2009-11-04

Frozen Moments tell a story

Two little friends wonder if they're going to get the big prize for their section at the 2009 Maungaturoto Pet Day

A talk to my close friend of over 30 years Lisa the other night raised a really fascinating subject. While in Karangahape Rd in Auckland City very recently, Lisa happened upon a shop that was (amongst all its other interesting bits and pieces) - selling old photographs. These old photos had come from dismantled family photograph albums. Some went home with Lisa.

Lisa kindly emailed me scans of three of those images. One was of Mangaraho Rock taken sometime in the earlier park of the 20th Century showing a side view and the back part of the volcanic rock that still dominates the landscape of the Northern Wairoa today. Two others were of a function with a man, in one of the images, that strongly resembles Joseph Gordon Coates -who was our first New Zealand born minister. Joseph Coates was born at Hukatere near where I live. The image itself is an amazing capture of people taking a break during an event or watching something, on the platform looking on speech notes in hand - is the man who could well be Joseph Gordon Coates. In the foreground a lady in a hat with the midground filled in by different characters - the expressions are priceless. The shot was taken through the attendance goers. A frozen story which we don't have the words for. What we do know it was (possibly) an important event. When and where? That we don't know. Check out these incredible images here along with the links for the information about Joseph Gordon Coates and Mangaraho Rock.

Huge sunfish thrown up on beach at Awatuna, near Hokitika, ca 1910

Take this image for instance two puffed up figures photographed with a washed up Sunfish on a beach. This one does have a story. The year quoted on the information on the Flickr Commons site where I obtained this public domain image from is CA 1910. So I went and did some searching to see if there was a newspaper story contemporary with the image. Yes indeed I did find a reference to a sunfish washing up at Awatuna from 1908 not 1910. Revealed in an article from the Grey River Argus 25 November 1908 I found this story that matched the image perfectly.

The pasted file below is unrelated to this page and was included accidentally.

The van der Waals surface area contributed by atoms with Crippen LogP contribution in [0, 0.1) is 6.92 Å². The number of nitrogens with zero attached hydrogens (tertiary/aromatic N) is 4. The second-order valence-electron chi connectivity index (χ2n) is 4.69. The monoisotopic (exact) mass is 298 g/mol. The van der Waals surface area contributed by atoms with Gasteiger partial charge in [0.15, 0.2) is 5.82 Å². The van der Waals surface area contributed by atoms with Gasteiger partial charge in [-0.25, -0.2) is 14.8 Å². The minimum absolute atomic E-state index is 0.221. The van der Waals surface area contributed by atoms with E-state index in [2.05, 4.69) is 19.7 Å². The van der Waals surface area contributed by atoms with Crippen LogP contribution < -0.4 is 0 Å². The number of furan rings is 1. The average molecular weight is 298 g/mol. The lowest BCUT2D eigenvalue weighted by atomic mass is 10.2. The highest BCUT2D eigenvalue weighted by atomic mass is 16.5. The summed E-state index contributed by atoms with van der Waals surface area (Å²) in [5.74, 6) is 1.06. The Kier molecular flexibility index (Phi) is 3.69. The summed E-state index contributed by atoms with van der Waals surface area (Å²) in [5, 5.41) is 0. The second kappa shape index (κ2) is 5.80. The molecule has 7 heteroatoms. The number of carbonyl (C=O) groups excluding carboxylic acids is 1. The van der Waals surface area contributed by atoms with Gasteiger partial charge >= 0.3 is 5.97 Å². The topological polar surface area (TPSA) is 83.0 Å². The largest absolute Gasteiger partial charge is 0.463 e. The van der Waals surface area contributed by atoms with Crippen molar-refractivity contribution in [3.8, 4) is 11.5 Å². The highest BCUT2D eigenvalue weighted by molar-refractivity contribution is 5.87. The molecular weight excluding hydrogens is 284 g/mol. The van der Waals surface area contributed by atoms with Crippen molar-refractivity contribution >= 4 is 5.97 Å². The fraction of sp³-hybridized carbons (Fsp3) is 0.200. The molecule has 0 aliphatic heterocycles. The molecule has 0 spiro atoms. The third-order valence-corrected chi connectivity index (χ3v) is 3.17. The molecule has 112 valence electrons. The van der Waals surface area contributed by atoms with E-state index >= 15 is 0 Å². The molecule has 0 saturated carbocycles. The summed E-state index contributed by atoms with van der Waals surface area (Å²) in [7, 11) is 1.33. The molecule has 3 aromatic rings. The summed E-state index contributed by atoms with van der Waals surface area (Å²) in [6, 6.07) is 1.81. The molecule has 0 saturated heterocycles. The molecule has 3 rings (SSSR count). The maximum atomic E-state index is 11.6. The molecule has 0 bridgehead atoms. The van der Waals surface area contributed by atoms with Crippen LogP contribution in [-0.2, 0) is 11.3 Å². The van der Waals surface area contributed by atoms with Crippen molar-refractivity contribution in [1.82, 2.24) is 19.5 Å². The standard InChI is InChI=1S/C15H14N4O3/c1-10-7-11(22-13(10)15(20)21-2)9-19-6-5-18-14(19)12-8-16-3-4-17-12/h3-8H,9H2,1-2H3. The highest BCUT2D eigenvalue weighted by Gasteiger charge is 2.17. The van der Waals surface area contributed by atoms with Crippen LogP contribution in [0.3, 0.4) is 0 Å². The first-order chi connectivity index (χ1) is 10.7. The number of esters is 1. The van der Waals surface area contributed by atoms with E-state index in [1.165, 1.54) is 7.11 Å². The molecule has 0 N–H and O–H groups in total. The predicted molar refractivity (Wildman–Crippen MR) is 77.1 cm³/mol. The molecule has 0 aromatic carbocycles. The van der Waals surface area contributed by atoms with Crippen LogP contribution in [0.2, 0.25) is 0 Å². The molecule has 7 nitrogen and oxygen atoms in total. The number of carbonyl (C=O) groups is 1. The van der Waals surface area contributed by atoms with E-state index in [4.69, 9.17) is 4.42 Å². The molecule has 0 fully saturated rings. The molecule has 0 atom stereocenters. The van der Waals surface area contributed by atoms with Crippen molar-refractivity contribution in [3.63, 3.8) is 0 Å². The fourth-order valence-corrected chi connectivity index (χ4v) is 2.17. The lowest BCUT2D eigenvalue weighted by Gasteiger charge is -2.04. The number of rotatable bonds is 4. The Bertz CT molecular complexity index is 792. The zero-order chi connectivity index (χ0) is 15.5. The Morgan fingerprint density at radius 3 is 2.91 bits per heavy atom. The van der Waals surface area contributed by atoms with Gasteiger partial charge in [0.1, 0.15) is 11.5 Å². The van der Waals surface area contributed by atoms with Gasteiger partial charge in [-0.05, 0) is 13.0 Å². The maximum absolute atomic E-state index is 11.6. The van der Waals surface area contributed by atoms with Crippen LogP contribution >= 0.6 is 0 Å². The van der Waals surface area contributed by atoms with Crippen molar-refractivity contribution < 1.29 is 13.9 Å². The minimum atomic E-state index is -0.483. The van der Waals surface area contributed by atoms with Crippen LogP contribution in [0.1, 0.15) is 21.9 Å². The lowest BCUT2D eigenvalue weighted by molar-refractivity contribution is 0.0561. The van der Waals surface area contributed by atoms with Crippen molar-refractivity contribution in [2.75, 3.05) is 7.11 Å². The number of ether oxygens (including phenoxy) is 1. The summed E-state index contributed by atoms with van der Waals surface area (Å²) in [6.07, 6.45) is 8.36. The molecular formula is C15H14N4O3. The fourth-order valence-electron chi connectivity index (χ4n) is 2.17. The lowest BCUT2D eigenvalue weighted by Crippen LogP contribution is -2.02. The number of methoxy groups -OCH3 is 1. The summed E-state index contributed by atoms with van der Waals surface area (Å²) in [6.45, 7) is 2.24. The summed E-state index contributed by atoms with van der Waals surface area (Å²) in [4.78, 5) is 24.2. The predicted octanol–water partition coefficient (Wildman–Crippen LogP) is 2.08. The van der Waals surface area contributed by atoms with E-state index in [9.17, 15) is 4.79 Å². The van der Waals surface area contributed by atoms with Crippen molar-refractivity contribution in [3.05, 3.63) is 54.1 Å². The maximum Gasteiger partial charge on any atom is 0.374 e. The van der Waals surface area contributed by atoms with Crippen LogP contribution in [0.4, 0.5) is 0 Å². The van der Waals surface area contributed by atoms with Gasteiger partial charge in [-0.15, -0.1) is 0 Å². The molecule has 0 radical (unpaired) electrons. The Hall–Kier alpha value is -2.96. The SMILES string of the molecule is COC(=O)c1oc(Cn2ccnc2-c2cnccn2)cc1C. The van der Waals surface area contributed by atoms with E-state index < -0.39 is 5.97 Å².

Mr Rionx who is employed at the Dominion Gold and Iron Sand claim at Awatuna came across a large Sunfish stranded on the beach about a quarter mile below the Awatuna Railway Station. The fish measures 14 feet across and 12 feet in length, and weight over 2 tons. Mr Rionx informed our representative that he intended forwarding the fish to Christchurch where he has been offered a good price for it. Large numbers journeyed out to view the monster yesterday afternoon and Mr Rionx has decided to exhibit it before disposing of it. As there is a midday train today no doubt, a large number will take the opportunity of viewing it.

Details:

Photographer: James Ring
Huge sunfish thrown up on beach at Awatuna, near Hokitika, ca 1910
Dry plate glass negative
Reference No. 1/2-179310-G
Photographic Archive, Alexander Turnbull Library, National Library of New Zealand
Tommy the Turtle and Captain D. Mitchelson

This image is a reminder of times when even the small things mattered including the little turtle mascot photographed with Captain D. Mitchelson. Another story I couldn't find the words to go with. At this stage I can't find any records for a "Captain D Mitchelson" but this image is a great reminder of events that took place. According to the information below this image was taken during the British Mandate of Palestine. The date taken was 28 March 1940. Sourced from Flickr The Commons"
Details:
ID Number: 001117
Maker: Parer, Damien Peter
Place made: British Mandate of Palestine: Palestine, Julis
Date made: 28 March 1940
Physical description: Black & white
Summary: 1940-03-28. JULIS. CAPTAIN D. MICHELSON WITH A TURTLE NAMED "TIM", THE MASCOT OF THE 2/2ND BATTALION.
Copyright: Copyright expired - public domain
Related subject: Mascots
Related unit: 2/2 Battalion
Related conflict: Second World War, 1939-1945




Woman milking a cow with an elephants' head. April Fools' joke in magazine Het Leven, 1932.

This one in particular made me laugh. No story as such - just an April fool's joke and an excellent example of early photo editing. This is very clever and very well done for its time.

My Mum was throwing out photos - I rescued a few of them. I don't know who the people are, nor when the photos were taken. Mum can't recall either. I have my own photos here that I can't recall where or when they were taken. I'm shaking my head on that one. I decided to use the digital camera to photograph each image I have - so if the originals fall apart in many years time or are lost the digital copies remain. I've found photographing photographs turns out far better than scanning them.
But there's one image here that I won't ever forget. She's the reason why I started this blog. And there she is at 13 days old having a bottle. The Terrorist is now 15 months old and rather larger than this little tiny jersey calf my friend Gillian turned up with last year. And doubt that anytime soon the Terrorist will let me forget I was her Mum for nearly 9 long months. Spoilt little toad.

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